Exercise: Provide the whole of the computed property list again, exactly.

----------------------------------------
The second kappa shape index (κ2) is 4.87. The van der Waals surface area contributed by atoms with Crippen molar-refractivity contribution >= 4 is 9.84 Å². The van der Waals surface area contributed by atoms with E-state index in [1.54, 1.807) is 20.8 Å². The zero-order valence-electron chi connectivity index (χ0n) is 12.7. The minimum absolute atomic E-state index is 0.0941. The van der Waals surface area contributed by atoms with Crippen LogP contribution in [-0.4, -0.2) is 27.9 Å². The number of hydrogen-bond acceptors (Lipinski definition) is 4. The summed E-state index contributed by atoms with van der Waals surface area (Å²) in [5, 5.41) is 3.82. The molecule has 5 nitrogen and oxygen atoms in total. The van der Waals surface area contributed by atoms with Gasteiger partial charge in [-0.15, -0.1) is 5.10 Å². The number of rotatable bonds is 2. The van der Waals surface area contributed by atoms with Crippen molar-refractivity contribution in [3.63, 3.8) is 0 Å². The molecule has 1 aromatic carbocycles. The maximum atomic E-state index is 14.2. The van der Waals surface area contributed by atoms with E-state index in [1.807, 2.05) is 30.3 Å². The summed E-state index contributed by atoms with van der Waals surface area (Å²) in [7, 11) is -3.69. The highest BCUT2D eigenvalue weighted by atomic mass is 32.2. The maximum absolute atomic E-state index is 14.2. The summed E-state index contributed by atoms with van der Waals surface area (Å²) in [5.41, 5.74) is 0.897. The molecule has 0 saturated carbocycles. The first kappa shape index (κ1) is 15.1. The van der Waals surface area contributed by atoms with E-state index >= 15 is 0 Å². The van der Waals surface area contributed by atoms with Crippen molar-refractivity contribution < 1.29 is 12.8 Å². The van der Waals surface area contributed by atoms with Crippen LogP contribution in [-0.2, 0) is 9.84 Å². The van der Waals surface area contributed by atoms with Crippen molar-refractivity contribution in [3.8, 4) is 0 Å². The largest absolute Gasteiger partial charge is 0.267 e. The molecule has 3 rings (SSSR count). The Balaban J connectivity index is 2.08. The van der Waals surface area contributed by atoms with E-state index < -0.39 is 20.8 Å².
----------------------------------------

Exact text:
The second kappa shape index (κ2) is 4.87. The van der Waals surface area contributed by atoms with Crippen molar-refractivity contribution >= 4 is 9.84 Å². The van der Waals surface area contributed by atoms with E-state index in [1.54, 1.807) is 20.8 Å². The zero-order valence-electron chi connectivity index (χ0n) is 12.7. The minimum absolute atomic E-state index is 0.0941. The van der Waals surface area contributed by atoms with Crippen LogP contribution in [-0.4, -0.2) is 27.9 Å². The number of hydrogen-bond acceptors (Lipinski definition) is 4. The summed E-state index contributed by atoms with van der Waals surface area (Å²) in [5, 5.41) is 3.82. The molecule has 5 nitrogen and oxygen atoms in total. The van der Waals surface area contributed by atoms with Gasteiger partial charge in [-0.15, -0.1) is 5.10 Å². The number of rotatable bonds is 2. The van der Waals surface area contributed by atoms with Crippen molar-refractivity contribution in [3.63, 3.8) is 0 Å². The molecule has 1 aromatic carbocycles. The maximum atomic E-state index is 14.2. The van der Waals surface area contributed by atoms with E-state index in [1.807, 2.05) is 30.3 Å². The summed E-state index contributed by atoms with van der Waals surface area (Å²) in [7, 11) is -3.69. The highest BCUT2D eigenvalue weighted by atomic mass is 32.2. The maximum absolute atomic E-state index is 14.2. The summed E-state index contributed by atoms with van der Waals surface area (Å²) in [5.41, 5.74) is 0.897. The molecule has 0 saturated carbocycles. The first kappa shape index (κ1) is 15.1. The van der Waals surface area contributed by atoms with E-state index >= 15 is 0 Å². The van der Waals surface area contributed by atoms with Crippen molar-refractivity contribution < 1.29 is 12.8 Å². The van der Waals surface area contributed by atoms with Crippen LogP contribution in [-0.2, 0) is 9.84 Å². The van der Waals surface area contributed by atoms with Crippen molar-refractivity contribution in [3.8, 4) is 0 Å². The largest absolute Gasteiger partial charge is 0.267 e. The molecule has 3 rings (SSSR count). The Balaban J connectivity index is 2.08. The van der Waals surface area contributed by atoms with E-state index < -0.39 is 20.8 Å².